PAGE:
What Does This Mean?

Over the course of a 20-level career, a character gains:

  • 7 basic class abilities: 3 realistic, 3 larger than life, 1 superhuman.
  • 4 feats at the basic tier (realistic abilities)
  • 3 racial feats at the basic tier (realistic abilities)
  • 6 expert class abilities: 1 realistic, 1 larger than life, 2 superhuman, 1 superheroic, 1 legendary
  • 3 feats at the expert tier (larger than life abilities)
  • 3 racial feats at the expert tier (larger than life abilities)
  • 4 master class abilities: 1 larger than life, 1 superhuman, one superheroic, 1 legendary
  • 2 feats at the master tier (superhuman abilities)
  • 2 racial feats at the master tier (superhuman abilities)
  • 3 champion class abilities: 1 superheroic, 2 legendary
  • 2 feats at the champion tier (superheroic abilities)
  • 1 racial feat at the champion tier (superheroic ability)

This is a total of 40 abilities gained. This is, I must admit, quite a lot. Many more than I was hoping for.

However, it’s not as bad as it looks because with the expert, master, and champion paths there aren’t really many choices to be made by the player.

Looking at the cavalier expert path presented a few days ago, the player has one choice based on the path: what order? All six abilities gained from the path come from that once choice. Master and champion paths are likely to be similar.

Fully half of the abilities (the feat or racial feat gained at each level) requires a choice, and I don’t see a way around that if I’m going to allow feats and racial feats as I’ve described. In a D&D 3.x-based game this might scare me because of the prerequisites and whatnot, but the way I’m planning feats to work should reduce that problem quite a bit.

I’m going to need some concrete examples pretty soon, I think. Especially since I just realized I didn’t actually present anything about kreshtar or dwarves.


  1. Steve Gunnell

    The big problem I have with Tolkienesque unaging races is “why are all elves not 20th level Fighter/Magic User/Thief/Clerics?” You might occasionally meet a young elf but most would be monsters far beyond beyond mortal ken. Pretty much the same goes for dwarves too. The big question you haven’t mentioned is what feats (if any) do humans have that are not available to other races?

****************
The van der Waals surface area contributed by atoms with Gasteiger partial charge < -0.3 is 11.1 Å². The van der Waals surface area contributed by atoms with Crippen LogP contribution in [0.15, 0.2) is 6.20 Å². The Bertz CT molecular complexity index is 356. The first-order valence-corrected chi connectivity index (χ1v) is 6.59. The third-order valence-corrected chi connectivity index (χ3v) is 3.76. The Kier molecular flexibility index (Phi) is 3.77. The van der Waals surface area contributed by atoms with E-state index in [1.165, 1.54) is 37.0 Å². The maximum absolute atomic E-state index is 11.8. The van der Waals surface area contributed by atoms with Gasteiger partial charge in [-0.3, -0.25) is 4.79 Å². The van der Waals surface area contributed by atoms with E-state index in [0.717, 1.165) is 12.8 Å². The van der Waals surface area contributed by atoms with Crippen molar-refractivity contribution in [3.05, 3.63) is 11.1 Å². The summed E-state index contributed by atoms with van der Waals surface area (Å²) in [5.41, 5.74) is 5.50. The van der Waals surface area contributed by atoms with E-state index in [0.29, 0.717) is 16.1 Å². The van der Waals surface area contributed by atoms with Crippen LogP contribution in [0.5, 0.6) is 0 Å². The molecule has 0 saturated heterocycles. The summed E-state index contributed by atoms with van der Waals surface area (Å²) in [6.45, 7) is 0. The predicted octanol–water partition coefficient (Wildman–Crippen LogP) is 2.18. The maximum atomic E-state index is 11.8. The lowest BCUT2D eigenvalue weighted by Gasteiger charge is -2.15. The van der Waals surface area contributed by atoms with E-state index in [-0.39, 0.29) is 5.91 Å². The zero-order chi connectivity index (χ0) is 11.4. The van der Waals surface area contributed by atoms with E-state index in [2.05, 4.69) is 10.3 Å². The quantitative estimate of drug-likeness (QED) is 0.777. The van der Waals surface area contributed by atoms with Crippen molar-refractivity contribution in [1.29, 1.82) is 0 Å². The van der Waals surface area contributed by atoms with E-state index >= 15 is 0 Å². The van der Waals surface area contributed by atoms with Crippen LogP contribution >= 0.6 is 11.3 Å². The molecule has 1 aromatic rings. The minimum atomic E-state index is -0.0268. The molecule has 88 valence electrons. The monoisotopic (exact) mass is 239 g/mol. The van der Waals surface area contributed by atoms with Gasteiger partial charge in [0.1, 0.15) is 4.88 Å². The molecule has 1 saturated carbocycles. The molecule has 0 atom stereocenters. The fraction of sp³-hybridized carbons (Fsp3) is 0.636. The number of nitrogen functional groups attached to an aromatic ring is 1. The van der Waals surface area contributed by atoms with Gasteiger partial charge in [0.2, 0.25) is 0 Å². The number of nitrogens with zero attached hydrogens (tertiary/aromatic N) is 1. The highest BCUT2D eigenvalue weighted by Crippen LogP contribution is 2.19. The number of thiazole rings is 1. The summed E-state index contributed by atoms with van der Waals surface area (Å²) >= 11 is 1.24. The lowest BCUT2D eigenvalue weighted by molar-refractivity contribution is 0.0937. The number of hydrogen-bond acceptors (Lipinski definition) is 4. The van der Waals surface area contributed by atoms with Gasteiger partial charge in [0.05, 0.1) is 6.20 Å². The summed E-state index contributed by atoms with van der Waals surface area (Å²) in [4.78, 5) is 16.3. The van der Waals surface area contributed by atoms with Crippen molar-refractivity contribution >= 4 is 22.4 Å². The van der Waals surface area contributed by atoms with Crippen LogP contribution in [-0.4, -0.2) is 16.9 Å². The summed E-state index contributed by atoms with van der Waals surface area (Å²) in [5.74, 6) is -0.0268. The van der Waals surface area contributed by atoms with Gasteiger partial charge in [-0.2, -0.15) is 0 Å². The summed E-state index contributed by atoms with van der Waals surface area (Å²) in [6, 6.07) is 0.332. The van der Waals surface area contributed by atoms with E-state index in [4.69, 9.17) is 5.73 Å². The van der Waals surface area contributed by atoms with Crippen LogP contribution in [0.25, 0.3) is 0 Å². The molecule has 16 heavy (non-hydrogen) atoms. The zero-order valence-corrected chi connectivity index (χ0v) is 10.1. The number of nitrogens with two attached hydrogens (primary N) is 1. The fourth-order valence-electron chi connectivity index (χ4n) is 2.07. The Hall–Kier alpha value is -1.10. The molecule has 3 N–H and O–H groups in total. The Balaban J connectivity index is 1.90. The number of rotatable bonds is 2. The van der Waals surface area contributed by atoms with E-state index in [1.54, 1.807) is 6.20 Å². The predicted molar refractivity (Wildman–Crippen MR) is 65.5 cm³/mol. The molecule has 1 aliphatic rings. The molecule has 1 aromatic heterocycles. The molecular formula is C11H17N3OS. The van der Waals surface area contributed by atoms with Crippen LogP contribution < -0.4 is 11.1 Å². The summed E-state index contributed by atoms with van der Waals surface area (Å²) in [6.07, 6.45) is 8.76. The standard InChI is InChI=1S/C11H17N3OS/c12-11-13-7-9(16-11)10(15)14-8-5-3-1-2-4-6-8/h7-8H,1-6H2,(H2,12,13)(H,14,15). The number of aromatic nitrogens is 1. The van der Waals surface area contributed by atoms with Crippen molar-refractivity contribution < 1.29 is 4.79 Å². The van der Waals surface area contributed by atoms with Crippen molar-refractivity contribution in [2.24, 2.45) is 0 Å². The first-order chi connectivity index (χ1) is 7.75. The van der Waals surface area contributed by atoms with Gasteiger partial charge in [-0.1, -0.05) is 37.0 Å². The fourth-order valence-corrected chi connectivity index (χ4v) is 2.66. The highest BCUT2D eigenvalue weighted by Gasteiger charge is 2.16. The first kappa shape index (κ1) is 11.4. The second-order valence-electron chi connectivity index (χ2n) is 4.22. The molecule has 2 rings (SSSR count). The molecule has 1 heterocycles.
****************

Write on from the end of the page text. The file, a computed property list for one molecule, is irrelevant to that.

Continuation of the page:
• I actually did an analysis of this a while ago (Longevity and Level Limits, February 2012) and concluded that as long as advancement comes from adventuring, longevity is unlikely to really come into it. If the long-lived races don’t adventure, they don’t advance. If they do adventure and have similar outcomes, they get used up about as fast as humans. If you take relative population size and fecundity into account, humans — as a whole, not individually — have a huge advantage.

      • Steve Gunnell

        Nice analysis! But only applicable if ordinary adventuring is the only way to advance (true if this is a pure D&D world). If you have training and practice then that may not be the rule. Even in real world human terms there is the accumulation of technique from experience. I would also expect losses to be non-uniform like pre-20thC death rates. Deaths would be concentrated in the lower levels and once you get past the first half dozen levels your chances of dying are vastly reduced. In that case the accumulation of people at high levels becomes noticeable.

        • The analysis is indeed limited by its assumptions. Regarding reduced risk at higher levels, I have seen this is often the case… but I’ve also seen bigger risks taken at higher level, keeping the mortality rates fairly consistent.